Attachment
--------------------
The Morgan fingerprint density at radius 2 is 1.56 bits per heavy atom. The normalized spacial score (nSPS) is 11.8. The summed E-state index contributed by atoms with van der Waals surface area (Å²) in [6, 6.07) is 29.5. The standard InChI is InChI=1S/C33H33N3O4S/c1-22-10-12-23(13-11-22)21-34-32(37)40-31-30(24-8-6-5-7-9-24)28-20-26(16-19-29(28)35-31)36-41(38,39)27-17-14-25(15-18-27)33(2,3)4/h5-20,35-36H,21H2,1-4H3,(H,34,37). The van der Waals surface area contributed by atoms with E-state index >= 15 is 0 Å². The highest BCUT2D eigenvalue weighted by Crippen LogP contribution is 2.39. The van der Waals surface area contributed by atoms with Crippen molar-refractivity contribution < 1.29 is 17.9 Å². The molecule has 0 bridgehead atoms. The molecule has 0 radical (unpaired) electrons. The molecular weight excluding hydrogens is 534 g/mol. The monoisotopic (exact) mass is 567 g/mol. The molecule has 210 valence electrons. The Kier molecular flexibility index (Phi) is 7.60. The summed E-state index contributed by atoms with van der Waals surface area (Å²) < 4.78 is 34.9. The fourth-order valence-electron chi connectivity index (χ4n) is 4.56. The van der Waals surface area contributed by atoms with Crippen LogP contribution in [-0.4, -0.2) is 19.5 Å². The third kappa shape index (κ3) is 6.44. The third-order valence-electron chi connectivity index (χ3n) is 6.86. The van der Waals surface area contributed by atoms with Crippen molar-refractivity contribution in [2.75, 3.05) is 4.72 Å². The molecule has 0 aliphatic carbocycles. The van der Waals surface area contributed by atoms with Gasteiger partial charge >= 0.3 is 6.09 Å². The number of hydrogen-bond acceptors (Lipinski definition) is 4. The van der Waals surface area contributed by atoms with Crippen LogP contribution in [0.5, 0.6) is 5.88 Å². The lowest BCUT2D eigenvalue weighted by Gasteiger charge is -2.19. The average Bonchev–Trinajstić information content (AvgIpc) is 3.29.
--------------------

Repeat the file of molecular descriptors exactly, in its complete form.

The Morgan fingerprint density at radius 2 is 1.56 bits per heavy atom. The normalized spacial score (nSPS) is 11.8. The summed E-state index contributed by atoms with van der Waals surface area (Å²) in [6, 6.07) is 29.5. The standard InChI is InChI=1S/C33H33N3O4S/c1-22-10-12-23(13-11-22)21-34-32(37)40-31-30(24-8-6-5-7-9-24)28-20-26(16-19-29(28)35-31)36-41(38,39)27-17-14-25(15-18-27)33(2,3)4/h5-20,35-36H,21H2,1-4H3,(H,34,37). The van der Waals surface area contributed by atoms with E-state index >= 15 is 0 Å². The highest BCUT2D eigenvalue weighted by Crippen LogP contribution is 2.39. The van der Waals surface area contributed by atoms with Crippen molar-refractivity contribution < 1.29 is 17.9 Å². The molecule has 0 bridgehead atoms. The molecule has 0 radical (unpaired) electrons. The molecular weight excluding hydrogens is 534 g/mol. The monoisotopic (exact) mass is 567 g/mol. The molecule has 210 valence electrons. The Kier molecular flexibility index (Phi) is 7.60. The summed E-state index contributed by atoms with van der Waals surface area (Å²) < 4.78 is 34.9. The fourth-order valence-electron chi connectivity index (χ4n) is 4.56. The van der Waals surface area contributed by atoms with Crippen LogP contribution in [-0.4, -0.2) is 19.5 Å². The third kappa shape index (κ3) is 6.44. The third-order valence-electron chi connectivity index (χ3n) is 6.86. The van der Waals surface area contributed by atoms with Crippen molar-refractivity contribution in [2.75, 3.05) is 4.72 Å². The molecule has 0 aliphatic carbocycles. The van der Waals surface area contributed by atoms with Gasteiger partial charge >= 0.3 is 6.09 Å². The number of hydrogen-bond acceptors (Lipinski definition) is 4. The van der Waals surface area contributed by atoms with Crippen LogP contribution in [0.5, 0.6) is 5.88 Å². The lowest BCUT2D eigenvalue weighted by Gasteiger charge is -2.19. The average Bonchev–Trinajstić information content (AvgIpc) is 3.29.